|[AMRadio] new antenna (again).|
hbco2 at sbcglobal.net
Sun Mar 11 13:50:55 EST 2007
----- Original Message -----
From: "Brett gazdzinski" <brett.gazdzinski at verizonbusiness.com>
To: "'Discussion of AM Radio in the Amateur Service'"
<amradio at mailman.qth.net>
Sent: Saturday, March 10, 2007 4:57 PM
Subject: RE: [AMRadio] new antenna (again).
> The ARRL antenna book as lengths to use, but only on balanced
> antennas and tuners. They say grounding one side
> introduces to many variables, its cut and try with coax.
The formulas in the ARRL antenna book (and from various other sources)
specifiy antenna length based upon an ideal antenna in infinate space. In
practical antennas, ground effect is probably the largest influence, but
surrounding structures can also have an impact. Grounding one side of the
antenna changes the antenna pattern slightly, but with all the other
influences on the antenna, unbalancing the dipole probably has little if any
overall impact. The main effect is RF current can travel down (and radiate
from) the outside of the coaxial cable. It can generally be discounted, or
you can install ferrite beads over the coax at the antenna feed point. You
will find this described as a "current balun" in the literature.
In amateur service, where operations cover a wide frequency range, antennas
are not necessarily operated at their resonant frequency. Antenna tuners
are used to match the transmitter to the load (which is the antenna and feed
line), but the antenna may still be operating off-resonance. When the
antenna is operated off-resonance, it no longer presents a resistive load to
the feed line, SWR increases and the feed line radiates. While it is very
important to couple RF from the transmitter to the antenna, "high" SWR
(within limits) is not necessarily a bad thing. The goal is to set up the
antenna and feed line as a system to couple energy to the atmosphere.
It is very important to raise the antenna to its full operating position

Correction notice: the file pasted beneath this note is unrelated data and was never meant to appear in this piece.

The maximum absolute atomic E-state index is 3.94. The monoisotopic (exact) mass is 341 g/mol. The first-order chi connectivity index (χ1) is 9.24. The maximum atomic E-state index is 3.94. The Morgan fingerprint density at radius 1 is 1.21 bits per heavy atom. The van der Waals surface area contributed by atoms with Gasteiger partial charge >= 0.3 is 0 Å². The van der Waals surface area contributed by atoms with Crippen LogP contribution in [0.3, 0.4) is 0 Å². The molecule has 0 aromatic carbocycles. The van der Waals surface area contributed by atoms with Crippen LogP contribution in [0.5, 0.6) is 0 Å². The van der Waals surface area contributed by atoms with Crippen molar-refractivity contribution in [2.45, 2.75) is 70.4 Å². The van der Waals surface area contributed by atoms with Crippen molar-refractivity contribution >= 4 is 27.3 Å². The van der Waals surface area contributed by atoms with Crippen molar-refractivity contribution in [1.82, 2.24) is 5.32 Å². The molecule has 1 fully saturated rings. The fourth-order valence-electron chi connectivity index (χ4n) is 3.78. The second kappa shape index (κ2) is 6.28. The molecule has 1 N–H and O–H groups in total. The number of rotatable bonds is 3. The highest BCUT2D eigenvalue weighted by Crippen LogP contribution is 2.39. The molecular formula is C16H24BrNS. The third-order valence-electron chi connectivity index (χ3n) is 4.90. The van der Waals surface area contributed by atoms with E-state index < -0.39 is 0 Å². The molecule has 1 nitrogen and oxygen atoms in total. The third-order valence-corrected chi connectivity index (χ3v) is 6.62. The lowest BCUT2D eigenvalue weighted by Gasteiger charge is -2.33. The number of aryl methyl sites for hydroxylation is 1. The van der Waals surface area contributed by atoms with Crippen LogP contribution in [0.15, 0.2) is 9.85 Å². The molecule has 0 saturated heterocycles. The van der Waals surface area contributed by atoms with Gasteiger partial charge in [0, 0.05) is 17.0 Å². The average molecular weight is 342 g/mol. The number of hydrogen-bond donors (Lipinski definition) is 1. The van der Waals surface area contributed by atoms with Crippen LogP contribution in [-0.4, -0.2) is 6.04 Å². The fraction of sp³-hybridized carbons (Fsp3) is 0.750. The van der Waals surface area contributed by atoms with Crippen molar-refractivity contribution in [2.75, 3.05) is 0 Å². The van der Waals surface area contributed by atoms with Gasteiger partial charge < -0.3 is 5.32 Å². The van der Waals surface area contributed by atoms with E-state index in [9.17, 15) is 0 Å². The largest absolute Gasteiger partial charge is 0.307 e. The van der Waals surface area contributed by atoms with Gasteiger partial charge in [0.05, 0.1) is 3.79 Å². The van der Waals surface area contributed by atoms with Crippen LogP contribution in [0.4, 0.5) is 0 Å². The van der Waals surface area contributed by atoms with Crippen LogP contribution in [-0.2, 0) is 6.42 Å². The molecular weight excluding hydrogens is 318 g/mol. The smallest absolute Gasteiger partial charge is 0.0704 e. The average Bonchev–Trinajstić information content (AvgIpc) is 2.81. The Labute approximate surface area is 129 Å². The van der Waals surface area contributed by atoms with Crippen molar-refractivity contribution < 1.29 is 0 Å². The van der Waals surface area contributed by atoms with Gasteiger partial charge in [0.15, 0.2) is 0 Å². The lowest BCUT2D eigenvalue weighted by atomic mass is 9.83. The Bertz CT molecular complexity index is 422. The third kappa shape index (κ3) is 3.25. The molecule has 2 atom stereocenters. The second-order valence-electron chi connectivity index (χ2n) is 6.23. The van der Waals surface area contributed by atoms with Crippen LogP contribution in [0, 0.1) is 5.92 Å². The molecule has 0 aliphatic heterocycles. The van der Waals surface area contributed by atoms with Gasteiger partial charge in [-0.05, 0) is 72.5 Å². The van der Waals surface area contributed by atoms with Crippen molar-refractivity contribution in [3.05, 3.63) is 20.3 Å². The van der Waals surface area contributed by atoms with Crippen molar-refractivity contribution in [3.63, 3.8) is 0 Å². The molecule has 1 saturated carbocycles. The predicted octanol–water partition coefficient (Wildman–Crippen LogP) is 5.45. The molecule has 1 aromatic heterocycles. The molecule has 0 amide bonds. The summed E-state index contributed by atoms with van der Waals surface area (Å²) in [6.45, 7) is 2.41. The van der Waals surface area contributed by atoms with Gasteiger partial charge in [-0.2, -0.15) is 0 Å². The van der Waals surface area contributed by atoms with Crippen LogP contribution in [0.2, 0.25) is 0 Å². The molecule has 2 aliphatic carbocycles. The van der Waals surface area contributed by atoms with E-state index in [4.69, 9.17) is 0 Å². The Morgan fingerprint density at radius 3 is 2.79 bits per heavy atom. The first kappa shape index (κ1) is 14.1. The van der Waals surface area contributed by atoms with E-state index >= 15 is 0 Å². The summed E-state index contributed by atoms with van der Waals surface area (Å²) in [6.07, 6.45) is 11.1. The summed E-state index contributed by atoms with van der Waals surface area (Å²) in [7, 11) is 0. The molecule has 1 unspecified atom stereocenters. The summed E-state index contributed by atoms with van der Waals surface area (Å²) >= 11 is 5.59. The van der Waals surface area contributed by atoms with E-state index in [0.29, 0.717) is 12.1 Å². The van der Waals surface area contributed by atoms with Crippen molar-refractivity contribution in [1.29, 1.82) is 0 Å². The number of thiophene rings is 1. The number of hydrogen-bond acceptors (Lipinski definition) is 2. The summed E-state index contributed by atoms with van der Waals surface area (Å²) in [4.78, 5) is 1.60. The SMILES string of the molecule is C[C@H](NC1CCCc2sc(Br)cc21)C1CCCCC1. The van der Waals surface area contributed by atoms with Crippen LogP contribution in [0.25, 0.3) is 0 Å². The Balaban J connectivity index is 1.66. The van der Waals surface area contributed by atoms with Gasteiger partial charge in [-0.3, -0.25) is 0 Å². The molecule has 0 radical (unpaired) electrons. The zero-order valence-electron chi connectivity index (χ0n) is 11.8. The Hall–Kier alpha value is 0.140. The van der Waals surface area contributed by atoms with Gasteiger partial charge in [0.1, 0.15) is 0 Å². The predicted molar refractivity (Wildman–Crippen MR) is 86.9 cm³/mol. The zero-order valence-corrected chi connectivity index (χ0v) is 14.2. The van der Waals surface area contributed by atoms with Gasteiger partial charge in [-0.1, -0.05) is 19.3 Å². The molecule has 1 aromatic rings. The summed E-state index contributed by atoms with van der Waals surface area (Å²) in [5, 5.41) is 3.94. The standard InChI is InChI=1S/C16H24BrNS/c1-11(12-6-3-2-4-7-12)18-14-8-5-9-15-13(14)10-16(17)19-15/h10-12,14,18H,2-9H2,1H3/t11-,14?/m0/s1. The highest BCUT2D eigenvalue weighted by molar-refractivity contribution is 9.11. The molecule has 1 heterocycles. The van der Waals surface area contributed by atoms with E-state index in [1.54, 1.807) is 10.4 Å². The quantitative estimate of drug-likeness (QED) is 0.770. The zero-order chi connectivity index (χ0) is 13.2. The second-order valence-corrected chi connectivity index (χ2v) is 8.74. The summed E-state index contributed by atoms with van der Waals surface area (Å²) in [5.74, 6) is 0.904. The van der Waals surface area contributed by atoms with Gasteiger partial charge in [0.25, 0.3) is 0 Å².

when you make SWR measurements. The SWR of a wire antenna will change with
height, especially when the antenna is less than 1/4 wave height above
73 de Bill, ab6mt
> As it is, with the G5RV, I have only about 30 feet of RG214 coax
> in line, so high swr will not cost me much.
> If I was to ADD coax to get away from a high voltage point, that
> is only going to increase the loss in the coax.
> At least that's the way I see it...
> > Brett,
> > Heard you thursday loud and clear in northwestern Mass.
> > When I had my station setup down in PA my dipole was a
> > similiar 75/40 double wire from a single coax with half the
> > 75 flattop along the roof peak and then zigged down to a
> > garage roof and zagged back up to a window ledge.
> > The 40 was flat on top at an angle and a single slope to the
> > other corner of the garage roof.
> > Did have some rf in the shack being under the wire but it
> > was no closer than 25 feet at any point.
> > The problem with single feed coax to a dual 40/75 wire is
> > that the coax length does not work out for both bands.
> > Somewhere I found a chart or formula for figuring this out
> > and there is one length that is close.
> > Resonance was checked with the wire as run then I added a
> > piece and checked again but found removing a similiar length
> > got it about in for 75 with 1.5 or so SWR with 40 just a bit worse.
> > Does anyone here know where that coax length table was?
> > Might have been an Antenna Hndbk or regular Handbk or online..
> > Bill, KB3DKS/1
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